The Right Way to Breath for Better and Stronger Exercise

July 29, 2021

Some people tend to overlook the proper breathing while exercising. In fact, right breathing is important for better exercise. We will talk about how to breathe properly during exercise so that you will feel more comfortable and safer.

Why we breathe faster during higher intensity workout?

When you work out, you will need more oxygen as a source of energy, as well as to get rid of the carbon dioxide. Therefore, when running faster, the body will automatically increase the speed of breathing as well to supply oxygen throughout the body and remove carbon dioxide.

How to breathe properly during exercise?

  1. Inhale through the nose, exhale through the mouth.

  2. Use diaphragmatic breathing (described below).

  3. If you're too tired, avoid bending over by placing your hands on your knees. You should stand up straight and pull your hands behind your head to open the lung cavities so it becomes wider.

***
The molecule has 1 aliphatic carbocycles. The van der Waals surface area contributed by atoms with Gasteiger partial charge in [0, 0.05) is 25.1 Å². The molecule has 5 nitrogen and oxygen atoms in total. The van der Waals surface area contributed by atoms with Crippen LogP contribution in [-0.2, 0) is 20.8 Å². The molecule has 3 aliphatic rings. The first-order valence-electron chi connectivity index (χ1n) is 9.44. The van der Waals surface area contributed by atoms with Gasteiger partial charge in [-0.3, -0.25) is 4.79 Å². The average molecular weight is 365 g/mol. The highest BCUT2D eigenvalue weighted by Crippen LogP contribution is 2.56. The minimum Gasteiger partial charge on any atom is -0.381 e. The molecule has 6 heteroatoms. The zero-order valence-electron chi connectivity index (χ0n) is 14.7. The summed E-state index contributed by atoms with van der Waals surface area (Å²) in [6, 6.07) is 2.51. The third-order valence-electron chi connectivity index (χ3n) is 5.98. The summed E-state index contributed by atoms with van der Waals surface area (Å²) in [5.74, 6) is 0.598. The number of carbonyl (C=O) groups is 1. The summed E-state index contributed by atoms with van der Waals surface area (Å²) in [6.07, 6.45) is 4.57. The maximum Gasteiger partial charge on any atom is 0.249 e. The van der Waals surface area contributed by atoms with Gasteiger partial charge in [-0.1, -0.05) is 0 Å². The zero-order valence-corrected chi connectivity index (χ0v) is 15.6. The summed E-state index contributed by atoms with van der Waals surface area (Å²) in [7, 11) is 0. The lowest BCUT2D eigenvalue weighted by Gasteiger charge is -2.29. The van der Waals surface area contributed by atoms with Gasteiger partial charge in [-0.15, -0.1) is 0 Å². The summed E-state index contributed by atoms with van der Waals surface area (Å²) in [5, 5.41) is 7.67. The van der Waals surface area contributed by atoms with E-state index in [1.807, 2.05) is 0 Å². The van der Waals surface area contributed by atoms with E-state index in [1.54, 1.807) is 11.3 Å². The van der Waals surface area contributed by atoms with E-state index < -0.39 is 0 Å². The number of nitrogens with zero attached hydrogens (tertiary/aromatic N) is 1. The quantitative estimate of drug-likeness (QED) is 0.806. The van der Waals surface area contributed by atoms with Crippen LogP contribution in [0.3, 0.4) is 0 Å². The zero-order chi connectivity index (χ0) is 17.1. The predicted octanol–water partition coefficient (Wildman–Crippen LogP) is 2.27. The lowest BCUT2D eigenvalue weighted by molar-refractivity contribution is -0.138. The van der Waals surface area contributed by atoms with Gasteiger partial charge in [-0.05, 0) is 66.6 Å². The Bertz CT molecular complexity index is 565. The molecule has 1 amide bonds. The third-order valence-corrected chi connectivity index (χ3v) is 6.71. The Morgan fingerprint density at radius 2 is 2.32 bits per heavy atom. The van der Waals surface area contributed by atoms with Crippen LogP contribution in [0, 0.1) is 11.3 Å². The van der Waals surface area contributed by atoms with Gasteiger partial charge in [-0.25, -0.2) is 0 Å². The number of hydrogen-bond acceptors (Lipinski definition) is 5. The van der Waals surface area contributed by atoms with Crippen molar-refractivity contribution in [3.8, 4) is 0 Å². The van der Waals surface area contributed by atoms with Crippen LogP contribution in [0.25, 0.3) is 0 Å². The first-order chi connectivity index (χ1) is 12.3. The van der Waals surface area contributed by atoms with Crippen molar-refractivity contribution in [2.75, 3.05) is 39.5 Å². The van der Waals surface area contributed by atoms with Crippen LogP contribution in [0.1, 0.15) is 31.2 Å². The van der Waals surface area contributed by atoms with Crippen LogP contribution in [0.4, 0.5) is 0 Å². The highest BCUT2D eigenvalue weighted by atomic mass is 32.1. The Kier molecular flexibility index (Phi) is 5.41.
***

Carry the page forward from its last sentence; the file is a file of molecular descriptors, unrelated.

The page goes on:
4. When you lift weights, exhale when lifting weights (concentric phase) and inhale when lowering weights (eccentric phase).

  5. During the plank or isometric exercise, adjust the breathing pace, which is about 4 seconds when inhaling and 4 seconds when exhaling, while still activating your muscle core. Do not forget to maintain posture and spine in a natural position.

  6. When you do cardiovascular exercise, try to breathe deeply so that not only the top of your lungs that expand. Make sure to contract the abdominal area.

  7. It is not recommended to hold your breath when lifting weights because it will be very dangerous.

Diaphragmatic Breathing

The diaphragm is a muscle that attaches around your lungs and is shaped like a dome. When you take a deep breath, the dome will flatten and compress the abdominal area until it expands. This breathing technique is often called belly breathing.

Most people breathe so shallowly that they don't involve the diaphragm. This can increase risk that causing poor posture. Using shoulder muscles when breathing excessively can result chest and shoulder muscle discomfort that can interfere with shoulder joint movement and spinal stability.

Practice breathing with the diaphragm is simple. Place your finger on your lower rib. As you inhale, make sure this area expands. Use this breathing technique all the time, both when you are practicing and when you are not.